Saul Brown of Saul Good Gift Co. points out that certain socially responsible business practices can also result in greater operational efficiency, saving you money in the long run. "Being conscious of materials and waste–eliminating waste–allowed us to be more efficient and reduce costs," he says. At Saul Good Gift Co., the team standardized policies around using recycled and reclaimed paper that simplified processes. They now use reclaimed paper shreds from a local printer as filler for their gift baskets, which also reduced costs.
Be discriminating about what green initiatives you launch because some may be deceptively costly. Replacing big ticket items can be costly. Keep in mind that replacing an old item with a newer version means that you not only have to figure out how to dispose of the old appliance or fixture, you also have to take into consideration the resources and embodied energy used to manufacture the new item, as well as the energy and resources needed to recycle or dispose of the old item. So while it's true that replacing old, energy or water greedy appliances and fixtures will reduce your ecological footprint, it's just as true that reducing your use of scarce resources in the first place will also shrink your footprint–and conserve your budget. Think about it: Is it really sustainable to replace an old, functioning toilet with a new, low-flush toilet if you can reduce the amount of water used per flush simply by placing a brick or plastic container filled with sand in the cistern?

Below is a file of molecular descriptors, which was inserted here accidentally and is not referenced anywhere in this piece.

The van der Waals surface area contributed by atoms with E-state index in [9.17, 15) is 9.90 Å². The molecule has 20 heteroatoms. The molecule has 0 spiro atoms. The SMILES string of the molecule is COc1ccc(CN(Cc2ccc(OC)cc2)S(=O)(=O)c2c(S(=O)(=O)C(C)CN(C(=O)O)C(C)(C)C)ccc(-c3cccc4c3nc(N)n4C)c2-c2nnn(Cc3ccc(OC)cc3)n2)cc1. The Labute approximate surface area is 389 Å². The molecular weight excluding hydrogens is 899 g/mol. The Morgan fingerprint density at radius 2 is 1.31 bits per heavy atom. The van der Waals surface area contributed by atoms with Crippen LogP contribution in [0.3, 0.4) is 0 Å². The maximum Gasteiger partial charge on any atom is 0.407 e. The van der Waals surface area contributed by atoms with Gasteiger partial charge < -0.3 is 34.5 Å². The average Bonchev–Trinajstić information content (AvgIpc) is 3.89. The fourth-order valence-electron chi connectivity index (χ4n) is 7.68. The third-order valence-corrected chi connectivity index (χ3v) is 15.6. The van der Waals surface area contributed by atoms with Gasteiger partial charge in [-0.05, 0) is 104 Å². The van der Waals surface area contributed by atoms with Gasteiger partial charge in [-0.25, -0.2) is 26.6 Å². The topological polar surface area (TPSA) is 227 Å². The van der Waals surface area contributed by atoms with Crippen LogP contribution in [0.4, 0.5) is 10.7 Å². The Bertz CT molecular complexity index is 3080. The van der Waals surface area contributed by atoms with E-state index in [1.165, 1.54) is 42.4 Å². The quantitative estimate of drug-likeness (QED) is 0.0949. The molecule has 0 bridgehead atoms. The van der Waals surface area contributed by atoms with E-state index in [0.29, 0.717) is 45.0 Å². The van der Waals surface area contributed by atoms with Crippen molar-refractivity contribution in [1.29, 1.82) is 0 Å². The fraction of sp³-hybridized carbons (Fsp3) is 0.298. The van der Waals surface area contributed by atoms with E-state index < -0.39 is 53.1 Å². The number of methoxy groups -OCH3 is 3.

Likewise, depending on the type of business you're running, do you really need an office at all? Several of the entrepreneurs I interviewed for this book made a conscious decision to keep their footprint and overhead costs low. True to the name of her business (LittleFootprint Lighting), Nancy Wahl-Scheurich keeps the company's carbon footprint small by maintaining a virtual office: No energy is being used to run a separate office, and since everyone telecommutes, no one uses fuel or generates carbon emissions commuting to work. James and his partners at Greenstack Ltd. also made the choice to keep their operations as lean as possible. For James, a lean approach means they aren't "under pressure to make profit just to cover overheads…" James points out that this gives [them] "the freedom to use sustainable materials and ethical manufacturers as far as possible."
Stay flexible and lean. Remember Linh Truong's comment that small, local suppliers are often more flexible in working with their clients? Well, the logic applies to you, too. Eileen Webb of webmeadow praises staying small. "Small or microbusinesses [should] embrace the smallness…[they] can be more flexible," she says.